West Allis honors century-old firefighter
Firefighters surprise 'one of their own' with party
West Allis — With fellow firefighters, Bill Koehn crawled on his stomach through a burning West Allis home toward a man sitting disoriented in a chair.
There was no smoke, but the burning heat was intense, forcing the firefighters to the floor. The man in the chair had been enveloped by that searing heat and had become so confused that he would have died right there.
"We told him to get down and showed him where the door was," Koehn remembered. "A couple days later, he came to the Fire Department and thanked the fellows for saving his life."
With a modest laugh, Koehn said: "That's what we do."
Koehn has the distinction of being the city's oldest living retiree, West Allis Fire Chief Steve Bane said.
He has been retired from the Fire Department for 45 years now. But firefighters who protect the city today came to the Library Square Retirement Community, 1820 S. 75th St., on Jan. 10 to help him celebrate his 100th birthday.
"One of the things the fire services does is remember our past and honor our own," said Bane.
"How many people get to be 100?" Bane said. "And how many people are so proud to be a West Allis firefighter?"
The 100th birthday celebration of cake and 100 cards from the Fire Department was a surprise party.
"Wow, that was really a surprise," the veteran firefighter said. "I was in the chapel and it was pretty quiet and I came out and saw all those people there and they started clapping."
"It was wonderful of the firemen to come over," he said.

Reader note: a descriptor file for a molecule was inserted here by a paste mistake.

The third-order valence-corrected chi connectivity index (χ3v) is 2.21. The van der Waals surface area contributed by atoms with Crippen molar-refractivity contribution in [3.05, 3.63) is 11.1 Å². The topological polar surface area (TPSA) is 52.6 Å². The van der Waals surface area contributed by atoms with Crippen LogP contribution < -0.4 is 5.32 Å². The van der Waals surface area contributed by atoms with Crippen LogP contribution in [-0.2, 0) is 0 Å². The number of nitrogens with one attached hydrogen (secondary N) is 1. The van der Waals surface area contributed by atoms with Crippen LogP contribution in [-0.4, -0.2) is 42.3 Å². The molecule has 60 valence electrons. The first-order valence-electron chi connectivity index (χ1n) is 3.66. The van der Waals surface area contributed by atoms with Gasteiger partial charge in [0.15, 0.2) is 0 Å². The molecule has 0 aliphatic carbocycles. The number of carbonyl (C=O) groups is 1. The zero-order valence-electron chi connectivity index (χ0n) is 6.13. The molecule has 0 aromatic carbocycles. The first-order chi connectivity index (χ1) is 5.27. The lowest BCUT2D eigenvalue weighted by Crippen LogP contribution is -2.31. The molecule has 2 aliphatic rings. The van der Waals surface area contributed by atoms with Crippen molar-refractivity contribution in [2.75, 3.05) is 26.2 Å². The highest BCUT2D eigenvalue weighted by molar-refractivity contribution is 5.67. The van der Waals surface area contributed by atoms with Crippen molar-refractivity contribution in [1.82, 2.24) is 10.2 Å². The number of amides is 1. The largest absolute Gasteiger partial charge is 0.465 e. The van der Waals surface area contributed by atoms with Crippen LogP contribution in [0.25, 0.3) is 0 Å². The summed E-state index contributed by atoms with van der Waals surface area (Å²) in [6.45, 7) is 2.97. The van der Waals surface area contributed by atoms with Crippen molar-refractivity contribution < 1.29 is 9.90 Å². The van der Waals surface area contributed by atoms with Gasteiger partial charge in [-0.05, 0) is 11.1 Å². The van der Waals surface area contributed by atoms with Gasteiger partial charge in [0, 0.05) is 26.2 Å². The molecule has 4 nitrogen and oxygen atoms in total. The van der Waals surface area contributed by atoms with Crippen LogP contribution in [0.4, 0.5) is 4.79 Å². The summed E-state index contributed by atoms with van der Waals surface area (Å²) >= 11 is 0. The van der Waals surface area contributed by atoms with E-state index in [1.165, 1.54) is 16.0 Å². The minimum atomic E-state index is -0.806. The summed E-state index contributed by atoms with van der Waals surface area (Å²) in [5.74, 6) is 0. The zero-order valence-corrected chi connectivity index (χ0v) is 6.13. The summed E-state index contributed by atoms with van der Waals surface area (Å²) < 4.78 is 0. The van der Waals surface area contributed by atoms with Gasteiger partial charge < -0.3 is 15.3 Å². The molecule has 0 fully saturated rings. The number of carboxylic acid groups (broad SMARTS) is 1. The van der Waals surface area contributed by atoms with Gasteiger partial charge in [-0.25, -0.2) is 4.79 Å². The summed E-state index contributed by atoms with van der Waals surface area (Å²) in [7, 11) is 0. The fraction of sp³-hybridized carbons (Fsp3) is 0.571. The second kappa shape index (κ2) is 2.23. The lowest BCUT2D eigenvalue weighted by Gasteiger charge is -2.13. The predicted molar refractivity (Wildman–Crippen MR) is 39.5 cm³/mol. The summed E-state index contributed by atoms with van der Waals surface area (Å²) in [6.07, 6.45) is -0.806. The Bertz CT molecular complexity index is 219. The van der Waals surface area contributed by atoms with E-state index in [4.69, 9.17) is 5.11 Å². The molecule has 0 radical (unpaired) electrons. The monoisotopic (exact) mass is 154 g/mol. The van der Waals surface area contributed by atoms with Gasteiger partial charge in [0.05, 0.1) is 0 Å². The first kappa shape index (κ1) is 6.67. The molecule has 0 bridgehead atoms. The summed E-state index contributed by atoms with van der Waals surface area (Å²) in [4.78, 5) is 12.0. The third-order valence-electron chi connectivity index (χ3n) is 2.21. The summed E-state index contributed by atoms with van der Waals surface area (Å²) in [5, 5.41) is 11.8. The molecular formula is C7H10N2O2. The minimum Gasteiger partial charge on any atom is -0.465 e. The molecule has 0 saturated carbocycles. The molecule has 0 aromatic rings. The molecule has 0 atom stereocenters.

Finding a long career
Bane was 8 years old when Koehn retired but has spoken with firefighters who knew him on the job.
"They said what a good guy he was," Bane said.
Koehn said that working with them was the best part of his job for nearly 27 years.
"I had good fellows to work with, that's the big thing," said Koehn.
He became a firefighter more or less by accident.
"I was looking for a steady job," he said.
He was making only $20 a week and fortunately his new wife was working too, he said. He knew that there would always be fires, so he tried out for the Fire Department and was accepted on Feb. 13, 1942.
He was promoted to equipment operator in January 1956, which means he drove the fire engines, operated the ladder and made sure the water pumping was fast and effective, Bane said.
When Koehn retired in February 1969, then Fire Chief John Morch wrote in part at the formal retirement notification: "His easy-going attitude served many times as a steadying influence on the younger members."
Bane said, "That's big in our world."
When things start getting out of hand, "it's easy to lose your head," he said.
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